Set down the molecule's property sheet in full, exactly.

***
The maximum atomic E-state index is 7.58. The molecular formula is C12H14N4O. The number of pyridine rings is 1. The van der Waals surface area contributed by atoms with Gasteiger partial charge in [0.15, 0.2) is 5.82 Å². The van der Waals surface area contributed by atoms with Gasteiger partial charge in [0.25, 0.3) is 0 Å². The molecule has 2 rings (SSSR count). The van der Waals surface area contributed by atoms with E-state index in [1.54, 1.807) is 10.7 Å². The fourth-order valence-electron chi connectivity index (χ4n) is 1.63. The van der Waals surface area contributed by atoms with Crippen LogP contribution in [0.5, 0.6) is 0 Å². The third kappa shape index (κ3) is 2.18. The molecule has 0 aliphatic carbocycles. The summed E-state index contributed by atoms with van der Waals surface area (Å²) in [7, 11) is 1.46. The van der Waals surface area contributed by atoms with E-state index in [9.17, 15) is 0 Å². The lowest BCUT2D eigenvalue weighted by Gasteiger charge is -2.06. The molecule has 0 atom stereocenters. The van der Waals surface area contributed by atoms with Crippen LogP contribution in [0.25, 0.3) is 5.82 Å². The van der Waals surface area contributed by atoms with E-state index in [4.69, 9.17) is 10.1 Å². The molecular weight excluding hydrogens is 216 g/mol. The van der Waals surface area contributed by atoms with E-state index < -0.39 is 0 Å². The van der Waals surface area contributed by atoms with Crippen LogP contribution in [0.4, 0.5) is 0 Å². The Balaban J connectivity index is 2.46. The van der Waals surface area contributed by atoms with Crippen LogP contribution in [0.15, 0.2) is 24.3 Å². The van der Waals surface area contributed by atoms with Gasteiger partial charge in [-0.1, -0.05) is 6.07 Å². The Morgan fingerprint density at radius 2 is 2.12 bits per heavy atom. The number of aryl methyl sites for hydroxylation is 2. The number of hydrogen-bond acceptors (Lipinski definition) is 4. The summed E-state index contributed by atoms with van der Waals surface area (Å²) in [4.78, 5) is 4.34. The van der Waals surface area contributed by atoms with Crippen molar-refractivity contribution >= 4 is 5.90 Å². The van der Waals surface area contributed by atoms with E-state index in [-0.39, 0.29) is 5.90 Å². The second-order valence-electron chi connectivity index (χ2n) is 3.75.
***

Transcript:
The maximum atomic E-state index is 7.58. The molecular formula is C12H14N4O. The number of pyridine rings is 1. The van der Waals surface area contributed by atoms with Gasteiger partial charge in [0.15, 0.2) is 5.82 Å². The van der Waals surface area contributed by atoms with Gasteiger partial charge in [0.25, 0.3) is 0 Å². The molecule has 2 rings (SSSR count). The van der Waals surface area contributed by atoms with E-state index in [1.54, 1.807) is 10.7 Å². The fourth-order valence-electron chi connectivity index (χ4n) is 1.63. The van der Waals surface area contributed by atoms with Crippen LogP contribution in [0.5, 0.6) is 0 Å². The third kappa shape index (κ3) is 2.18. The molecule has 0 aliphatic carbocycles. The summed E-state index contributed by atoms with van der Waals surface area (Å²) in [7, 11) is 1.46. The van der Waals surface area contributed by atoms with E-state index in [9.17, 15) is 0 Å². The lowest BCUT2D eigenvalue weighted by Gasteiger charge is -2.06. The molecule has 0 atom stereocenters. The van der Waals surface area contributed by atoms with Crippen LogP contribution in [0.25, 0.3) is 5.82 Å². The van der Waals surface area contributed by atoms with E-state index in [4.69, 9.17) is 10.1 Å². The molecular weight excluding hydrogens is 216 g/mol. The van der Waals surface area contributed by atoms with E-state index < -0.39 is 0 Å². The van der Waals surface area contributed by atoms with Crippen LogP contribution in [0.4, 0.5) is 0 Å². The Balaban J connectivity index is 2.46. The van der Waals surface area contributed by atoms with Crippen LogP contribution in [0.15, 0.2) is 24.3 Å². The van der Waals surface area contributed by atoms with Gasteiger partial charge in [-0.1, -0.05) is 6.07 Å². The Morgan fingerprint density at radius 2 is 2.12 bits per heavy atom. The number of aryl methyl sites for hydroxylation is 2. The number of hydrogen-bond acceptors (Lipinski definition) is 4. The summed E-state index contributed by atoms with van der Waals surface area (Å²) in [4.78, 5) is 4.34. The van der Waals surface area contributed by atoms with Crippen molar-refractivity contribution >= 4 is 5.90 Å². The van der Waals surface area contributed by atoms with E-state index in [-0.39, 0.29) is 5.90 Å². The second-order valence-electron chi connectivity index (χ2n) is 3.75.